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Amara Konneh Blames RIA Electricity Problem To ‘Poor Management’

Former Finance and Development Planning Minister, Amara Konneh has said the latest electricity problem being faced with at the Robert International Airport (RIA) is as a result of “poor management” by people managing the airport.

“Electricity and more money aren’t the solutions to Roberts International Airport’s (RIA) problem. The people managing it are the problem,” he pointed out on his official Facebook page.

President George M. Weah

Recently, the RIA, headed by its Acting Managing Director, Martin Hayes, has been faced with serious operational constraints, making it difficult for the airport to be lighted during the night hours.

The situation became more embarrassing on March 28, 2022, when President Weah and other government officials were greeted with darkness upon their arrival into the country from the United Arab Emirates (UAE) where they had gone to participate in EXPO DUBAI 2020.

However, as a result of the unstable supply of electricity at the airport, report had it that President Weah then mandated Finance and Development Planning Minister Samuel Tweah to make available the amount of US$25M to guarantee the supply of stable electricity at the RIA.

See full statement from Amara Konneh posted on his official Facebook page:

“My take on RIA

Electricity and more money aren’t the solutions to Roberts International Airport’s (RIA) problem. The people managing it are the problem!

When EJS took office as president of Liberia in January 2006, just a few years after the end of a 14-year civil war, the nation’s largest airport was in physical and financial tatters. Roberts International Airport (RIA) was deep in debt, it had no auditable trail of revenues and expenditures, and it suffered from a bloated payroll, a severe skills shortage, and a culture of corruption.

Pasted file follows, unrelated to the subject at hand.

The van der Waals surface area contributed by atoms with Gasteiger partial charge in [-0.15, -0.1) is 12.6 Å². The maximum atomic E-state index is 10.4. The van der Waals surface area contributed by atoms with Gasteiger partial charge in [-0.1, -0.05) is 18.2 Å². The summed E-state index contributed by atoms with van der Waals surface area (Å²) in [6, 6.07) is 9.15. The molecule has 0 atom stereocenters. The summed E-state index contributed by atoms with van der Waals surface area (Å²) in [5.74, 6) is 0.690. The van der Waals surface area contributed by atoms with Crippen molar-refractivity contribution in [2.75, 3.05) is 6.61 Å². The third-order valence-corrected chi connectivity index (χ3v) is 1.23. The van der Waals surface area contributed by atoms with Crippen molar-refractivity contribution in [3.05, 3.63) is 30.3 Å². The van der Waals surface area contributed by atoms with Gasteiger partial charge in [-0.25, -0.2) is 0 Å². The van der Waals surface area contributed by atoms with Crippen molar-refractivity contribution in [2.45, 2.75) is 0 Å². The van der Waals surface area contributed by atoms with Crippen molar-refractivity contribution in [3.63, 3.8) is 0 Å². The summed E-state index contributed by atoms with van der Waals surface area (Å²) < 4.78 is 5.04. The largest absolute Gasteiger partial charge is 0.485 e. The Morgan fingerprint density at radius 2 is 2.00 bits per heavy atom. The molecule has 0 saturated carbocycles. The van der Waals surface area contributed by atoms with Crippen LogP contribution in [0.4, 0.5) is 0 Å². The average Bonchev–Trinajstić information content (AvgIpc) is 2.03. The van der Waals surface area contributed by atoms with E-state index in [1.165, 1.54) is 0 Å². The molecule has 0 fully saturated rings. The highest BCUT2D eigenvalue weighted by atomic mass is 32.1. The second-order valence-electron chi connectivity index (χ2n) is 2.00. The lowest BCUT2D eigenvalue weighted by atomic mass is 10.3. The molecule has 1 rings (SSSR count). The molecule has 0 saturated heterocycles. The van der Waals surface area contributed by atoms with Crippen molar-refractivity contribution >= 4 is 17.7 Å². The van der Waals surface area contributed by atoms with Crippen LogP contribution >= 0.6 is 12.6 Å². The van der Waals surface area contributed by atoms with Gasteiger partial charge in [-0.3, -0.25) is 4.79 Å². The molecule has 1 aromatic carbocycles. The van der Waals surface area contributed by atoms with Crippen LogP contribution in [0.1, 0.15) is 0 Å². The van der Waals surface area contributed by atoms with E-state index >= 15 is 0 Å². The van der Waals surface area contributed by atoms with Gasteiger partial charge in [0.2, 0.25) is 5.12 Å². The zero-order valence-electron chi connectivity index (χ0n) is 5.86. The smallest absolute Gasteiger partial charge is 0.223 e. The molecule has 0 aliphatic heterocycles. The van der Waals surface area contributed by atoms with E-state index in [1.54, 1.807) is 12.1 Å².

Alex Cuffy, an internationally recruited financial controller (a CDCien, I must add), worked with the UP Government and implemented a controls system to improve financial management. Between 2006 and 2009, Cuffy worked with Julius Dennis and Abraham Simmons, successive managing directors at RIA, to implement a series of reforms to make the airport viable again.

They established financial controls that helped bolster the airport’s financial position, eliminated unnecessary workers, trained the remaining staff, wrote a complete operating manual, and purchased much-needed equipment with financial support from donors.

Finance Minister Samuel D. Tweah

With these reforms, RIA met International Civil Aviation Organization standards, and U.S. regulators approved the facility to handle flights to and from America. Results: major airlines like Delta, British Airways, Air France, etc., added RIA to their routes.

I am not sure what Alex Cuffy’s current political affiliation is. Still, if we are serious about having a well-managed international airport by international standards, he is perhaps the best to do it.

Alex is a Liberian with strong managerial skills and experience with a deep understanding of systems, politics, and culture. I hope the regime will look beyond partisan politics on one of the most important strategic economic infrastructures in our land.

Sorry, Alex Cuffy, for putting you on the spot, but we should be offering solutions for a situation as grave as the current status of our international airport.

To my friends in the regime, please forgive me for perhaps being the wrong messenger. Just ignore me for a moment. You inherited an airport with a new runway, terminal building with jetways (”first time since 1847”), and other amenities befitting a modern airport. It doesn’t matter who built it; it belongs to Liberia.

Making it work to increase the inflows of passengers, whether they are Liberians returning home, tourists, investors, etc., will help boost your legacy long after you leave office. Imagine annual revenue was roughly $4 million in 2006 when you had a runway with potholes and a house as the terminal. Then imagine the potential now. Own it and prevent it from falling apart. Get the right people in there.

The same can be said about the Liberia Electricity Corporation. You inherited about 130 megawatts of grid power, cross border electricity serving 18 communities in Nimba, Grand Gedeh, and Maryland, and the 1303 km electricity interconnection that will supply electricity from Cote d’Ivoire to Liberia, Sierra Leone, and Guinea (CLSG) as part of the West African Power Pool – up from zero megawatts – when your predecessors were elected. Fix it because you own it now. It’s your legacy too!

I understand the politics, trust me. Don’t mind those who are saying it’s “nothing.” From zero to nearly 200 is something!

To my friends in the opposition, it’s in no one’s interest for both institutions to collapse. Elections are 17 months away! ”

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